March 2017: Exploring the Natural History of Food

We live in a foodie culture. Intellectual fascination with the ingredients, techniques and traditions surrounding food has exploded in this era of celebrity chefs, farm-to-table restaurants, and highly creative handcrafting of everything from jam to beer. Inspired by this enthusiasm and our regional bounty, the Museum has dedicated public programming in February and March to exploring the natural history of food.

Following February’s Naturalist Night talk on organic farming principles, State Park Ranger Alex Tabone joined Rick Flores, Curator of California Native Plant Collection at the UC Santa Cruz Arboretum and Associate of the Amah Mutsun Land Trust, for a special workshop on native foods and preparations. We were also so grateful to have Chairman Valentin Lopez from the Amah Mutsun Tribal Band honor us with his presence and cultural insights. The engaged audience watched demonstrations of the traditional, indigenous methods of preparing manzanita cider, roasted soaproot, roasted grass seeds, and acorn porridge.

March is equally bubbling over with food-related events. We have two Naturalist Nights this month dedicated to further exploring the natural history of food and how we connect to it:

On March 21st, the Museum is partnering with Mutari Chocolate, to reveal what it takes to make a delicious cup of the ultimate comfort drink, hot chocolate. During the “Bean to Cup” presentation, Mutari’s owners, Katy Oursler and Stephen Beaumier, will educate us about the origins and history of chocolate making. Then they will lead us in a guided tasting of their delicious sipping chocolate!

Then on March 30rd, the leaders of the Santa Cruz Heritage Food Project — Sierra Ryan, Liz Birnbaum, Jody Biergiel Colclough and Katie Hansen — will bring us up to speed on more than four years of research into the stories behind local foods such as beets, berries and wine grapes. And we’re very excited to welcome the Teen Kitchen Project for a special food demonstration before the talk.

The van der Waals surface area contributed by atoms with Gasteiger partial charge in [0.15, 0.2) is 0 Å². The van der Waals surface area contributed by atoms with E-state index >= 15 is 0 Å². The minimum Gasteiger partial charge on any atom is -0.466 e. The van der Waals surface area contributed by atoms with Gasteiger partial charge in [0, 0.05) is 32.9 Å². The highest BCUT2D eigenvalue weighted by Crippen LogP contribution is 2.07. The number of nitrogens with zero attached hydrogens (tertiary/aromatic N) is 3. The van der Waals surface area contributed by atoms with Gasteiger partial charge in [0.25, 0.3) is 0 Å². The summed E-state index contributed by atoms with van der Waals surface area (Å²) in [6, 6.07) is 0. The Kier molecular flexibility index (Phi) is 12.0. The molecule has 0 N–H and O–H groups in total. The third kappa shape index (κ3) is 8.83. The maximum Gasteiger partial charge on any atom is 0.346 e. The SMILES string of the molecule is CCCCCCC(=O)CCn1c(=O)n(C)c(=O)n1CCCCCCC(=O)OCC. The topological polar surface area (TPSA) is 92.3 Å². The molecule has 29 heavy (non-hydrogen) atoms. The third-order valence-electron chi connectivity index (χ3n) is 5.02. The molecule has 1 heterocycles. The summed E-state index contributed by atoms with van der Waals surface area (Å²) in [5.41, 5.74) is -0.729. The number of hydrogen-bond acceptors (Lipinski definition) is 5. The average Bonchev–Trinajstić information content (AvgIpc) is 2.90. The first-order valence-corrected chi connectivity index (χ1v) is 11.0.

Santa Cruz is synonymous with a menu of culinary delights — from pop-up restaurants to small-batch artisanal foods emphasizing local ingredients. We hope that this month you will join us in connecting to the natural history of some of our favorite foods and seeing them in a whole new way.

Thank you,


January 2017: Reflecting and Looking Forward

As we enter a fresh year, I appreciate this time to reflect on the exciting achievements our Museum has made in 2016. I am also grateful to the many dedicated folks — staff, board members, volunteers and donors — who lent a hand (or two) in our ongoing transformation and evolution as an organization.

January also is a time to look forward to the many initiatives and changes on the horizon. This month, I’m starting a new blog called Contemplate in our monthly newsletter to keep our community up to date on the purposeful work undertaken by our team here to fulfill our mission.

On Dec. 20, we unveiled our new entrance sign, which will be seen by the almost 20,000 visitors we welcome through our doors each year. Thousands more will see it as they make their way to nearby Seabright Beach, the Yacht Harbor or the Beach Boardwalk. The metal sign created by Santa Cruz artist Alan Ziegler features our name and logo but represents much more than just a new face to the Museum. It marks a fresh start for this precious place founded 111 years ago as Santa Cruz’s first public museum.